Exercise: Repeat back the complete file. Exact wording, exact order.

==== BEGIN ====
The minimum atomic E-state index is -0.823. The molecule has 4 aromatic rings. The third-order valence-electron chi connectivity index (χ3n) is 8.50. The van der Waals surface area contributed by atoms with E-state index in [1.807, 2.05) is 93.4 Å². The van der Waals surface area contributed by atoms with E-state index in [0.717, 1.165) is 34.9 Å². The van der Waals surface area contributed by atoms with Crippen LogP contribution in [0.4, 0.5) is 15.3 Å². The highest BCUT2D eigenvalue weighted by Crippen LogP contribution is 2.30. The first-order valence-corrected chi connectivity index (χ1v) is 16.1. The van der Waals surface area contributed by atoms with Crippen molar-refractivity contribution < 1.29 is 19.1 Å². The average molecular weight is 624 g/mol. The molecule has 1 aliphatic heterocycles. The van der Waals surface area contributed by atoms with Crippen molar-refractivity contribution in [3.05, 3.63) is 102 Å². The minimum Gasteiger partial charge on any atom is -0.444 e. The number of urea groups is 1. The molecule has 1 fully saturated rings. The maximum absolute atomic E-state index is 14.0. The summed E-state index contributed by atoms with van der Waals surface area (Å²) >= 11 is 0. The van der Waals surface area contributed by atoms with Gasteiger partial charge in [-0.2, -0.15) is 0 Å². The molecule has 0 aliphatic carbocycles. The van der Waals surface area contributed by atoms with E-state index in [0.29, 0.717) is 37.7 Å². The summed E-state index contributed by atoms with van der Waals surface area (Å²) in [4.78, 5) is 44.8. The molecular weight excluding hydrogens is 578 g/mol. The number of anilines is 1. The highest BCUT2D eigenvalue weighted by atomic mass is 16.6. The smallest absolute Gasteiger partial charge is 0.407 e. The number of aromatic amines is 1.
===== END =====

The minimum atomic E-state index is -0.823. The molecule has 4 aromatic rings. The third-order valence-electron chi connectivity index (χ3n) is 8.50. The van der Waals surface area contributed by atoms with E-state index in [1.807, 2.05) is 93.4 Å². The van der Waals surface area contributed by atoms with E-state index in [0.717, 1.165) is 34.9 Å². The van der Waals surface area contributed by atoms with Crippen LogP contribution in [0.4, 0.5) is 15.3 Å². The highest BCUT2D eigenvalue weighted by Crippen LogP contribution is 2.30. The first-order valence-corrected chi connectivity index (χ1v) is 16.1. The van der Waals surface area contributed by atoms with Crippen molar-refractivity contribution < 1.29 is 19.1 Å². The average molecular weight is 624 g/mol. The molecule has 1 aliphatic heterocycles. The van der Waals surface area contributed by atoms with Crippen molar-refractivity contribution in [3.05, 3.63) is 102 Å². The minimum Gasteiger partial charge on any atom is -0.444 e. The number of urea groups is 1. The molecule has 1 fully saturated rings. The maximum absolute atomic E-state index is 14.0. The summed E-state index contributed by atoms with van der Waals surface area (Å²) >= 11 is 0. The van der Waals surface area contributed by atoms with Gasteiger partial charge in [-0.2, -0.15) is 0 Å². The molecule has 0 aliphatic carbocycles. The van der Waals surface area contributed by atoms with E-state index in [0.29, 0.717) is 37.7 Å². The summed E-state index contributed by atoms with van der Waals surface area (Å²) in [4.78, 5) is 44.8. The molecular weight excluding hydrogens is 578 g/mol. The number of anilines is 1. The highest BCUT2D eigenvalue weighted by atomic mass is 16.6. The smallest absolute Gasteiger partial charge is 0.407 e. The number of aromatic amines is 1.